But how does exactly The Data Lake API work underneath? Well, to explain that, we need to show the major components building the API: The Query Spec Builder and The Execution Pipeline.

The Query Spec Builder

At the very beginning, a user submits a job containing JSON formatted-query specifying the data they want to retrieve under some conditional rules. By accepting JSON, we are able to hide the physical data lake layer we are using from our users. This JSON format technically should specify one or multiple data source definitions and its retrieval conditional rules if any, as given in our data contract. To give you the context, a data source definition is a definition of what and how multiple datasets or materialized view should be queried.

Query Spec Builder is an extensible query interpreter which can interpret the JSON query into our own Domain Specific Language (DSL). Later on, we will use this DSL to construct the query of any types of database implementation that we use. This is achievable by extending the interface we defined before. Even though we are currently using Google Cloud BigQuery as our data lake, changing our database physical layer eventually will not impact the query created by our user. We also run query check against our Access Control List (ACL) service in the query spec builder to make sure that the data in very granular level (up to columnar data) are protected and no data will be given to unauthorized users.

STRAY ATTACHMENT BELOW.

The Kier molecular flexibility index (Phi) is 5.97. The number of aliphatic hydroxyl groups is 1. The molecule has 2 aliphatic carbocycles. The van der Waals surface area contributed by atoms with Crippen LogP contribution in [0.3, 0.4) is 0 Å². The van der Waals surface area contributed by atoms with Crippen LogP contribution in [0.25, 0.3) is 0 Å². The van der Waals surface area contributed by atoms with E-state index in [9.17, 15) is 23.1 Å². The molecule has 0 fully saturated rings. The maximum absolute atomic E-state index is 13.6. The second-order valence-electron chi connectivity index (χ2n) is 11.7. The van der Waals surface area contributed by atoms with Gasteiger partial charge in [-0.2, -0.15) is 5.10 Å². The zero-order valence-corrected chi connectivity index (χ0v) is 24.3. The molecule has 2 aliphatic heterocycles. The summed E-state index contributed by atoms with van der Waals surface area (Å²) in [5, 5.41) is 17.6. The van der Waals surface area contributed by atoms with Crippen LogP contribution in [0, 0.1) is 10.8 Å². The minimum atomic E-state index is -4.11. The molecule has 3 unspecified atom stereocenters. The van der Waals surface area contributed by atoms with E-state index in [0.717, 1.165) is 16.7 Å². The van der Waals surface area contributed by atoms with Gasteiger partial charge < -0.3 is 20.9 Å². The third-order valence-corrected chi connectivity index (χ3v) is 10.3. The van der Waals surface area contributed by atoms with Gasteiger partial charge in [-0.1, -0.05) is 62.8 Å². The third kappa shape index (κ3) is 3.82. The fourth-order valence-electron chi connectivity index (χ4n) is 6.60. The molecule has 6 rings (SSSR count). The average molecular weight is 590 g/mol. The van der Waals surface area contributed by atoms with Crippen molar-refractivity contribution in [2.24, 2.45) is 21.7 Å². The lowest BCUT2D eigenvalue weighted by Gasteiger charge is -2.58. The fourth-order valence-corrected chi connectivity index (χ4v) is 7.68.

If the job submission goes well, the server returns job metadata containing job identifier which might be used later by the user to check the status of the job and to get URL used to download the results.

The Execution Pipeline

Once the job metadata is saved in our metadata storage, BigQuery SQL constructed from the user’s JSON query will be executed on the execution pipeline. We spawn a worker which will execute the job on the background. To achieve this, We are currently using RXJava to help us maintaining the scheduler and the worker’s lifecycle. The RXJava thread basically will help the worker to finish these following consecutive tasks.

Retrieving data from BigQuery is not a difficult task because Google provided us with its Java API.

The simplest one is the standard configuration. By using this technique, we will get the iterator of the data once the job is finish. To read the data, we need to keep iterating over the iterator and read all results from the job. However, we don’t really want to go to all iterators and read all the data. Imagine if the size of the data is extremely huge. What we want instead is to make the service lightweight and move all heavy weighting task to the query engine. So, we decided to go with another solution by writing the result into a permanent table.